Indian skin tone don’t need sunscreen, myth proven wrong

The sun emits a spectrum of rays, among which ultraviolet (UV) rays are harmful to the skin. These rays can penetrate the skin layers and cause varying degrees of damage. In a country like India, where the sun is intense throughout the year, the question arises – Is sunscreen necessary for Indian skin tones?

Indian skin tone not needing sunscreen myth
Indian Skin tone, A lady applying sunscreen lotion

The Common Indian Skin tone myth

Indian Skin tone
Image: Indian Skin tone/ Vogue

Firstly, it’s a common myth that darker or more pigmented skin doesn’t need sunscreen. While it’s true that melanin provides some natural protection against UV rays, this protection is not absolute. The melanin in Indian skin does provide a slight buffer but at an SPF equivalent of about 13 or lower, which is not enough to fully protect against UV radiation.

Sunscreen plays a crucial role in guarding the skin against both UVA and UVB rays. UVA rays are responsible for premature aging and wrinkle formation, while UVB rays cause sunburns. Both UVA and UVB have been linked to skin cancer. Even though people with darker skin tones have a lower risk of developing skin cancer compared to those with lighter skin, the risk still exists. Moreover, when cancer does develop in darker-skinned individuals, it tends to be detected at a later, more dangerous stage.

Where did the Myth come from?

The myth came contrary from the fact of of Indians having a brownish and darker skin-tone which said to be already a better protection from the UV rays of the sun. Unfortunately, the sun rays are capable enough of to cause skin burns on darker skin tone as well. AS per a study conducted by the Centers for Disease Control and Prevention (CDC) found that darker skin tone people were likely to get sunburns as compared to more fairer people. The white people’s population seemed to have higher rates of sunburns as compared to darker skin tones.

The report as per the CDC statistics on people from different background to get at least one sunburn concluded in 2012:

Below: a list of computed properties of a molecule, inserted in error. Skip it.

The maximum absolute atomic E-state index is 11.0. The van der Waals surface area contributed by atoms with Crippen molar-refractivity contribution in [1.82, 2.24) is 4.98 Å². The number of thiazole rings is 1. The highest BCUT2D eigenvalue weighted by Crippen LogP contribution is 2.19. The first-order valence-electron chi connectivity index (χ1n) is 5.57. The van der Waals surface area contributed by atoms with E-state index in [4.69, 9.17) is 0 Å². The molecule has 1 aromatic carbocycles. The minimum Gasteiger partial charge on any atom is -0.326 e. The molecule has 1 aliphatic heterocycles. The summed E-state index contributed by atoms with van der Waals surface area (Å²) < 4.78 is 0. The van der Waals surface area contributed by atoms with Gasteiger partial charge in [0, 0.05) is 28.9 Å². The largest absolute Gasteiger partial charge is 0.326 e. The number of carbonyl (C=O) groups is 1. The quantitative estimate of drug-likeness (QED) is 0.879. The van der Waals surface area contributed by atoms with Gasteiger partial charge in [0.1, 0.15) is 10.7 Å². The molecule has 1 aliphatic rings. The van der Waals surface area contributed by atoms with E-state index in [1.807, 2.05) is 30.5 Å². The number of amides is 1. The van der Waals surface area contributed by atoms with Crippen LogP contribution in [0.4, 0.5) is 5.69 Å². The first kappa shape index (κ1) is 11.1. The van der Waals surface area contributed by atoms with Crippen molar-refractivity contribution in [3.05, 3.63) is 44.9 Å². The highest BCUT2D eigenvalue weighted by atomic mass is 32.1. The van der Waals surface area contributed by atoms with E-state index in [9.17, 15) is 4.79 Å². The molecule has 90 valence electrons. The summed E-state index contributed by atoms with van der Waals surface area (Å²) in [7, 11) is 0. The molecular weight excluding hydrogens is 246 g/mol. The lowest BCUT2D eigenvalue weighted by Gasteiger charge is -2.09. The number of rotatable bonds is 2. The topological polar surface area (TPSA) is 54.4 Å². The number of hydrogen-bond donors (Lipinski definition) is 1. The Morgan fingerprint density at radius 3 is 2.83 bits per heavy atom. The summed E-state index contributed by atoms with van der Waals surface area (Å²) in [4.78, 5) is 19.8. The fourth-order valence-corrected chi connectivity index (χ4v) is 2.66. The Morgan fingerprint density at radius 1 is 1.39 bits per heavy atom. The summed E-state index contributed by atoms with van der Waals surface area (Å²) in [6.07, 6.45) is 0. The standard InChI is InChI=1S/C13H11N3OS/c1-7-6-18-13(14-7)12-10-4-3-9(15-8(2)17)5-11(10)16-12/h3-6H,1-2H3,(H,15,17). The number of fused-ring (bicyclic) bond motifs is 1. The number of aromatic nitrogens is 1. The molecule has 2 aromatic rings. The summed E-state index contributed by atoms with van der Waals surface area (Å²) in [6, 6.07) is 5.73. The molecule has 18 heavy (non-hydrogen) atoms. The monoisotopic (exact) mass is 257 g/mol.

1. Approximately 38% of Hispanic women and 32% of Hispanic men
  2. Around 66% of white women and over 65%percent of white men
  3. 13% of black women and 9% of black men

How to find out if you are under risk of skin burn

To find out if you are under the risk of having a skin burn , a method is used to find that out, the Fitzpatrick scale. The Fitzpatrick scale is divided into 6 types from high risk to sun burn to low risk to sun burn.

TypeSun Burn
Type 1Ivory skin resulting in freckles and serious sun burn
Type 2Pale skin resulting in burn further causing it to peel off but tans to a minimum
Type 3Fair to wheat skin resulting in less frequent sun burns
Type 4Light brown skin resulting in seldom burns, but tends to tan easily
Type 5Moderate brown skin resulting in rare burns but tans easily with higher chances of skin getting darker
Type 6Dark brown skin, burns very rarely but hast the highest rate of getting significantly darker than other skin tons
The Fitzpatrick scale

What SPF is suited for Indian skin tone

When it comes to choosing the right SPF for Indian skin tones, it is important to understand the unique needs and characteristics of this specific skin type. Indian skin tends to have higher levels of melanin, which offers some natural protection against the sun’s harmful UV rays. However, it is still essential to use sunscreen to prevent sun damage, premature aging, and the risk of skin cancer.

For Indian skin tones, it is generally recommended to opt for a sunscreen with a minimum SPF (Sun Protection Factor) of 30. This level of SPF provides adequate protection against both UVA and UVB rays. However, individuals with extremely fair or sensitive skin may consider using a higher SPF, such as 50 or above.

Additionally, considering the hot and humid climate in many parts of India, it is important to select a sunscreen that is lightweight, non-greasy, and easily absorbed by the skin. Look for sunscreens that are labeled as “non-comedogenic” to avoid clogging the pores and causing breakouts.

In terms of formulation, Indian skin can benefit from sunscreens that offer broad-spectrum protection, meaning they shield against both UVA and UVB rays. Look for ingredients like zinc oxide, titanium dioxide, avobenzone, or Mexoryl SX for effective UVA protection.

While choosing a sunscreen, it is also essential to consider other factors such as water resistance, sweat resistance, and reapplication frequency. Indian skin may need more frequent reapplication due to sweat and humidity, especially if you are spending prolonged periods outdoors.

It should also be noted that only by applying sunscreen won’t help you in staying free from harmful UVA and UVB rays. By staying out of the sun during its highest peak hours and wearing protective gears such as sun glasses which protect the eyes and hat which protect the head and face form serving sever sun burns. It is recommended to also wear cotton as it helps in controlling heat as well as soaks the sweat which in turn allows you to remain comfortable at all times.

By selecting a sunscreen with an appropriate SPF and following proper sun care practices, you can keep your Indian skin safe and healthy while enjoying time outdoors doing the things you like such as trekking and playing sports.

Leave a Reply

Your email address will not be published. Required fields are marked *